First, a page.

Even as more than half of 2020 has been devoted to decoding the pattern of the COVID-19 virus, experts have been coming across new symptoms, the latest being the signs of extensive heart damage in recovered patients. 

Initially, the coronavirus was believed to be a respiratory illness but with time it has become apparent that it attacks and damages much more than just the lungs. As per two new studies conducted in Germany, it has been found that the virus can leave lasting heart damage, even in those who had seemingly recovered from the initial symptoms of COVID-19. 

Of the two studies, one was published in JAMA Cardiology and focused on recovered patients of coronavirus. Cardiac MRIs from 100 recovered COVID-19 patients, between the ages of 45 to 53, were compared to MRIs of people who did not contract the virus. It found that three-quarters of the number of patients observed had structural changes to their hearts, even two months after they had completely recovered.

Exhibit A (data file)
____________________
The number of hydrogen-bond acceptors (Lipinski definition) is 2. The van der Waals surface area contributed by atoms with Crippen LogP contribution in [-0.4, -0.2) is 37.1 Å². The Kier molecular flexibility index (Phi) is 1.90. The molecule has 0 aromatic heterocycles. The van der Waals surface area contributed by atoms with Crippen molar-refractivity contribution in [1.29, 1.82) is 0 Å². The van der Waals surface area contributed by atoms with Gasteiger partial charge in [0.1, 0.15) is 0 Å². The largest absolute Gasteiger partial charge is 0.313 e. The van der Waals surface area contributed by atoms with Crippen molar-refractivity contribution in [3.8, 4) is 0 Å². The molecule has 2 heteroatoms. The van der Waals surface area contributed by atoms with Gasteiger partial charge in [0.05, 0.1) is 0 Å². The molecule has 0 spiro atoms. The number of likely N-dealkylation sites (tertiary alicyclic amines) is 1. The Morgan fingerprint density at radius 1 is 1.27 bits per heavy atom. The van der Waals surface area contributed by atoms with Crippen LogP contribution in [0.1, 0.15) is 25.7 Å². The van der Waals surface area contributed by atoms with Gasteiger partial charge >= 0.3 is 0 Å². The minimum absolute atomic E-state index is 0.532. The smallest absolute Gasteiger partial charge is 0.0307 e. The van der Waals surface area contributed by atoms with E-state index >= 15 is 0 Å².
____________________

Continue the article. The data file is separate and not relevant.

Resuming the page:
Of those observed, 78 were found to have structural changes to their hearts, 76 had a biomarker (found in heart attack patients), and 60 had heart inflammation. The patients were all “mostly healthy … prior to their illness,” the researchers said.

"The patients and ourselves were both surprised by the intensity and prevalence of these findings, and that they were still very pronounced even though the original illness had been by then already a few weeks away," said study co-author Dr. Valentina Puntmann, a consultant physician, cardiologist and clinical pharmacologist at University Hospital Frankfurt in Germany.

The second research studied the autopsy reports from 39 COVID-19 victims between the age of  78 and 89 years old and found that 41% had suffered damages to their heart. 

“We see signs of viral replication in those that are heavily infected,” explained study co-author Dirk Westermann, a cardiologist at the University Heart and Vascular Centre in Hamburg. “We don’t know the long-term consequences of the changes in gene expression yet. I know from other diseases that it’s obviously not good to have that increased level of inflammation.”

coronavirus The documentary demonstrates Guangzhou's prevention and control work from January 22 to March 22, 2020. It is expected to share the Chinese city's experience with countries and people that are fighting COVID-19. Photo by Macau Photo Agency on Unsplash